HoosierBrew, I haven't done a blend with these three yeasts before, but a guy in our brewclub did a BDS with a similar blend and it was fantastic. It was NHC worthy after only 2 months. We made him bottle off a couple six packs for entering next year. I had those three yeasts available after we did a club Belgian yeast experiment, so I had a full yeast cake of each. After tasting the one guy's beer, I thought I would give blending a try. Thanks for the suggestion of lowering my mash temp. I was wavering on that as well. I'll shoot for 150F.
Robert H.

There's a fine line between fishing and just standing on the shore like an idiot.    - Steven Wright

On tap: Flander's Red, Scottish 80, ESB, RIS, Belgian Dark Strong, Barrel Aged BDS, Belgian Pale, Northwest Pale Ale.

Fermenting: Flander's Red, Hard Cider.

Offline svejk

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Re: Belgian Dark Strong recipe help
« Reply #4 on: April 08, 2014, 11:10:35 AM »
Another data point that might be worth considering is targeting a final gravity and letting that determine your OG to get the right ABV.  St Bernardus has a FG of 1.010 which means that an OG of 1.090 will be 10.5%.  Since you'll be barrel aging this beer, I can see bumping up the OG to stand up to it, but for general BDS purposes, I thought it was an interesting data point that St Bernardus finishes so dry.

I'm also intrigued by the blend of yeasts you mentioned and will try that on my next attempt.  One of the best examples of BDS that I've had from a US craft brewery is from Pfriem and it turns out they use the Leuven strain of yeast.  This isn't available to homebrewers currently, but maybe a blend will get close.  Here is an article that discusses the Pfriem beer:

http://www.wweek.com/portland/article-21902-permalink.html

Offline WDE97

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Re: Belgian Dark Strong recipe help
« Reply #5 on: April 08, 2014, 11:22:23 AM »
Another data point that might be worth considering is targeting a final gravity and letting that determine your OG to get the right ABV.  St Bernardus has a FG of 1.010 which means that an OG of 1.090 will be 10.5%.  Since you'll be barrel aging this beer, I can see bumping up the OG to stand up to it, but for general BDS purposes, I thought it was an interesting data point that St Bernardus finishes so dry.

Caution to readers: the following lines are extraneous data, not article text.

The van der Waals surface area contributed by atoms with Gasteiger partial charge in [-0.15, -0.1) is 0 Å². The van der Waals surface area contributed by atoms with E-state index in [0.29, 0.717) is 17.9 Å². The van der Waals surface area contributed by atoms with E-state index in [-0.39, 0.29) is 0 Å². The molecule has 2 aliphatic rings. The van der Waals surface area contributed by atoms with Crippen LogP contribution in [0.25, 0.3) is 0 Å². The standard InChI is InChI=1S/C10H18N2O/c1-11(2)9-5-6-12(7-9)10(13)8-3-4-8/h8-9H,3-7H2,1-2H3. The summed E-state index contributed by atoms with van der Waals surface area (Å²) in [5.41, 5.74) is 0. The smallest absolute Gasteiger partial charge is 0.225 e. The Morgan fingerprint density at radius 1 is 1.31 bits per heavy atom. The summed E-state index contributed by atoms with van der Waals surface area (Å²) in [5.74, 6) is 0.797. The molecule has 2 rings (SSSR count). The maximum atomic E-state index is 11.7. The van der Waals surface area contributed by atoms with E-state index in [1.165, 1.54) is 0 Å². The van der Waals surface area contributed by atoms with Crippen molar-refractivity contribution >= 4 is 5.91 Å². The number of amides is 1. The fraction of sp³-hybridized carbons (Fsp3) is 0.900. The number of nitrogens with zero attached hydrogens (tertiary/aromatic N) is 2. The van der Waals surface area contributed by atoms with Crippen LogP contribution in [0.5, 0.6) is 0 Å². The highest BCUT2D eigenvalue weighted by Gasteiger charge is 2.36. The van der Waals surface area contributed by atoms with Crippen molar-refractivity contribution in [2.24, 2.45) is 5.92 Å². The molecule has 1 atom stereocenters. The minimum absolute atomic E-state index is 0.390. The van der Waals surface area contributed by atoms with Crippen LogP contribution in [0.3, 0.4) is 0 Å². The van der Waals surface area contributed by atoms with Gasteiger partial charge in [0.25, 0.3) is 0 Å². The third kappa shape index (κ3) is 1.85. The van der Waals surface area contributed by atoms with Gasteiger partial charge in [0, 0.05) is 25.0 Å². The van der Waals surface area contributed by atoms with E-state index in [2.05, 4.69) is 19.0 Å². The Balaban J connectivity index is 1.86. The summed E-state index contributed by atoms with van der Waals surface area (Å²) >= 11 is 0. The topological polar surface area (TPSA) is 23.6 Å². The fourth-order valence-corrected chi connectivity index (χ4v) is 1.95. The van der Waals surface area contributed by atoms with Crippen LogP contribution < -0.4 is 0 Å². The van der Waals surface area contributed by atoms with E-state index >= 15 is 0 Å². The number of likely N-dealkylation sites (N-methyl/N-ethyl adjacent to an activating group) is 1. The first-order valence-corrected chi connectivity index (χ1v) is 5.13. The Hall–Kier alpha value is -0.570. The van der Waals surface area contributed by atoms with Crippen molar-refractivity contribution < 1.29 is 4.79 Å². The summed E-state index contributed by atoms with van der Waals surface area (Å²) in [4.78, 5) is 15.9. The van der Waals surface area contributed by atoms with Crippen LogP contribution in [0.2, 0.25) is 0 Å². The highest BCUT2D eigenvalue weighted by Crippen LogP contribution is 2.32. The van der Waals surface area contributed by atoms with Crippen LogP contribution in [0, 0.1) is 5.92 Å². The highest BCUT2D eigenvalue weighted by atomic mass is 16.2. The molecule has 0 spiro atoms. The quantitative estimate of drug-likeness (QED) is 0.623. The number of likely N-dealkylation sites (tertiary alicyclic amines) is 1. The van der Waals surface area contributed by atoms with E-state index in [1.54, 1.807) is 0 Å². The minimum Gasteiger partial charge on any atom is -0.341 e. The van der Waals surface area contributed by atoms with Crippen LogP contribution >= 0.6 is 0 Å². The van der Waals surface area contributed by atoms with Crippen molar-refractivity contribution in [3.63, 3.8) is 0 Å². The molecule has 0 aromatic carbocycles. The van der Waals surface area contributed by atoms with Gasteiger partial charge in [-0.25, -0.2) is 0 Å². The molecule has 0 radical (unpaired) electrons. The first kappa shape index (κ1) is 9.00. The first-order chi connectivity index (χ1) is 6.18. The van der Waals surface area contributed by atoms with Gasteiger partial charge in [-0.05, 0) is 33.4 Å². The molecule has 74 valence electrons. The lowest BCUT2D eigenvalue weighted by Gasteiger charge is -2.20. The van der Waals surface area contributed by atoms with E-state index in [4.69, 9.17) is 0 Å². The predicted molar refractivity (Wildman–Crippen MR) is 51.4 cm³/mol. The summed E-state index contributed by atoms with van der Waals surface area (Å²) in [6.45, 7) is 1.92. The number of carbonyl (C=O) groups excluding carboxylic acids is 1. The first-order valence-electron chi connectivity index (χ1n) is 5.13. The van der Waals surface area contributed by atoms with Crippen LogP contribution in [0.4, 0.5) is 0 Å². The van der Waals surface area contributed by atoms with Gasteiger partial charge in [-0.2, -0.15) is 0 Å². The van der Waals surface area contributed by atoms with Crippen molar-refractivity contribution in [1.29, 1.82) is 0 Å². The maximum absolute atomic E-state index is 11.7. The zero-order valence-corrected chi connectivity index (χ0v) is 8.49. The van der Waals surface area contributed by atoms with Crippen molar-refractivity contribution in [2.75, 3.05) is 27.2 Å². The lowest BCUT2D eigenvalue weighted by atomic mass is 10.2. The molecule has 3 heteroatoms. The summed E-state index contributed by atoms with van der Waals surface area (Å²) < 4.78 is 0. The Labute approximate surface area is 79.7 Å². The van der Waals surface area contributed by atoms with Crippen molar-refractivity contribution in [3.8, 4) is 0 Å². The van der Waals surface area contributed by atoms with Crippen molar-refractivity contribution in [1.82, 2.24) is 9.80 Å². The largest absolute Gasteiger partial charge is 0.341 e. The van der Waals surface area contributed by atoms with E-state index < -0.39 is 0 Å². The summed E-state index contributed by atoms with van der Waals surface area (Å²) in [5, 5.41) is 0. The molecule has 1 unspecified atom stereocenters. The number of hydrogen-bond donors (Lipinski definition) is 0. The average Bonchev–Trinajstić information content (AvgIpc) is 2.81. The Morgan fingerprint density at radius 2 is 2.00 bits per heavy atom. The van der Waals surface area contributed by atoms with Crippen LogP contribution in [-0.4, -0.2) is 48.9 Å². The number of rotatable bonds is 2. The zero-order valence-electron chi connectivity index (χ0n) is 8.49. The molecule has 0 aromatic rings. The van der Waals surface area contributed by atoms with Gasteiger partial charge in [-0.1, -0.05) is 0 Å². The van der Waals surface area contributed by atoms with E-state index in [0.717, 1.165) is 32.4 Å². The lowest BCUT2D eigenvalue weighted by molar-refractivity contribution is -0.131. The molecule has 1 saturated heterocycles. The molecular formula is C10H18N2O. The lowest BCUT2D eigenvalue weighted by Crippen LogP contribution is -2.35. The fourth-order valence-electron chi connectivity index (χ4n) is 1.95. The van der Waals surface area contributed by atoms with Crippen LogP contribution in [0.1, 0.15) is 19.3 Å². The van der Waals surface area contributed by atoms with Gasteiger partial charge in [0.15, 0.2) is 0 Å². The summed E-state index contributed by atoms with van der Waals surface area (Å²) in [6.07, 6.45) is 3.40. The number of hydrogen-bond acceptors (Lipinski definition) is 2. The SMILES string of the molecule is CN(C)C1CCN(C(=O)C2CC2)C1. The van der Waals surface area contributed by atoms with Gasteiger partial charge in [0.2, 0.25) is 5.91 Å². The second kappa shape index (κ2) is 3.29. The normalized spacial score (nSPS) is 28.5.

I'm also intrigued by the blend of yeasts you mentioned and will try that on my next attempt.  One of the best examples of BDS that I've had from a US craft brewery is from Pfriem and it turns out they use the Leuven strain of yeast.  This isn't available to homebrewers currently, but maybe a blend will get close.  Here is an article that discusses the Pfriem beer:

http://www.wweek.com/portland/article-21902-permalink.html

Good point. I was wondering if the 1.021 FG was a bit too high. I definitely don't want it to be too sweet, but need some sweetness to balance out the barrel character. I might adjust it down to shoot for 1.015-1.018 FG.
Robert H.

There's a fine line between fishing and just standing on the shore like an idiot.    - Steven Wright

On tap: Flander's Red, Scottish 80, ESB, RIS, Belgian Dark Strong, Barrel Aged BDS, Belgian Pale, Northwest Pale Ale.

Fermenting: Flander's Red, Hard Cider.

Online HoosierBrew

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Re: Belgian Dark Strong recipe help
« Reply #6 on: April 08, 2014, 11:25:51 AM »

 St Bernardus has a FG of 1.010 which means that an OG of 1.090 will be 10.5%.  I thought it was an interesting data point that St Bernardus finishes so dry.





Wow - I would not have thought that low. Good info. But that's why I like to mash a quad (or any BIG beer) as low as I recommended - the maltiness doesn't go anywhere, it's just not as sweet, ie., more drinkable.

Jon H.